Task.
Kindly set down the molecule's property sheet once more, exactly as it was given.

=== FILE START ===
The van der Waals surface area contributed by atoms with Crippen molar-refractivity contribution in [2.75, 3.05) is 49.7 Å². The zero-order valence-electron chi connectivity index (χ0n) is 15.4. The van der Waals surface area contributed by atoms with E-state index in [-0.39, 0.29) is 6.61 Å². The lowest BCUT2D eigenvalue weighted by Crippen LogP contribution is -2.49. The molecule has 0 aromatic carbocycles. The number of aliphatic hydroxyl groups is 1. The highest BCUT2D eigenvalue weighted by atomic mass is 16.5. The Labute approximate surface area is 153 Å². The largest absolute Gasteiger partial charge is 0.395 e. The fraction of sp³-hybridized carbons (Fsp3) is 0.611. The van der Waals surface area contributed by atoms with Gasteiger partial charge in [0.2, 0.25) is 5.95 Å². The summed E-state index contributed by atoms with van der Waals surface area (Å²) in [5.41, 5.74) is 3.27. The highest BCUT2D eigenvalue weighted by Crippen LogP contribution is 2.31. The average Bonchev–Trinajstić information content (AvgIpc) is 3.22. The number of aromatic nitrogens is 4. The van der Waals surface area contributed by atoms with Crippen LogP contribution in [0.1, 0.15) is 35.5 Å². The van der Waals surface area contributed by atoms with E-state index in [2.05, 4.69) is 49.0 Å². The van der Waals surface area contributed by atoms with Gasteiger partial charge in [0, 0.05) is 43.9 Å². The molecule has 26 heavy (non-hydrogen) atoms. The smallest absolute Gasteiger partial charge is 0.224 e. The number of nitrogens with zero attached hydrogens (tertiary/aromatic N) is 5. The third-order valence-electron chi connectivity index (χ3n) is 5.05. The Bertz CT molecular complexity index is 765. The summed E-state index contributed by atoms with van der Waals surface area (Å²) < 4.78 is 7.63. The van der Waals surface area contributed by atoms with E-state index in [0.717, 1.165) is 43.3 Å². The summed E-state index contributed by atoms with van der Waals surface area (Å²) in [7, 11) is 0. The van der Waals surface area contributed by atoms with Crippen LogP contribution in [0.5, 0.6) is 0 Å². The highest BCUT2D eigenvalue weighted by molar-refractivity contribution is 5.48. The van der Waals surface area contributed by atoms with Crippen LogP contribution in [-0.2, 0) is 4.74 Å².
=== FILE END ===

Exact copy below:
The van der Waals surface area contributed by atoms with Crippen molar-refractivity contribution in [2.75, 3.05) is 49.7 Å². The zero-order valence-electron chi connectivity index (χ0n) is 15.4. The van der Waals surface area contributed by atoms with E-state index in [-0.39, 0.29) is 6.61 Å². The lowest BCUT2D eigenvalue weighted by Crippen LogP contribution is -2.49. The molecule has 0 aromatic carbocycles. The number of aliphatic hydroxyl groups is 1. The highest BCUT2D eigenvalue weighted by atomic mass is 16.5. The Labute approximate surface area is 153 Å². The largest absolute Gasteiger partial charge is 0.395 e. The fraction of sp³-hybridized carbons (Fsp3) is 0.611. The van der Waals surface area contributed by atoms with Gasteiger partial charge in [0.2, 0.25) is 5.95 Å². The summed E-state index contributed by atoms with van der Waals surface area (Å²) in [5.41, 5.74) is 3.27. The highest BCUT2D eigenvalue weighted by Crippen LogP contribution is 2.31. The average Bonchev–Trinajstić information content (AvgIpc) is 3.22. The number of aromatic nitrogens is 4. The van der Waals surface area contributed by atoms with Crippen LogP contribution in [0.1, 0.15) is 35.5 Å². The van der Waals surface area contributed by atoms with E-state index in [2.05, 4.69) is 49.0 Å². The van der Waals surface area contributed by atoms with Gasteiger partial charge in [0, 0.05) is 43.9 Å². The molecule has 26 heavy (non-hydrogen) atoms. The smallest absolute Gasteiger partial charge is 0.224 e. The number of nitrogens with zero attached hydrogens (tertiary/aromatic N) is 5. The third-order valence-electron chi connectivity index (χ3n) is 5.05. The Bertz CT molecular complexity index is 765. The summed E-state index contributed by atoms with van der Waals surface area (Å²) < 4.78 is 7.63. The van der Waals surface area contributed by atoms with E-state index in [0.717, 1.165) is 43.3 Å². The summed E-state index contributed by atoms with van der Waals surface area (Å²) in [7, 11) is 0. The van der Waals surface area contributed by atoms with Crippen LogP contribution in [0.5, 0.6) is 0 Å². The highest BCUT2D eigenvalue weighted by molar-refractivity contribution is 5.48. The van der Waals surface area contributed by atoms with Crippen LogP contribution in [-0.2, 0) is 4.74 Å².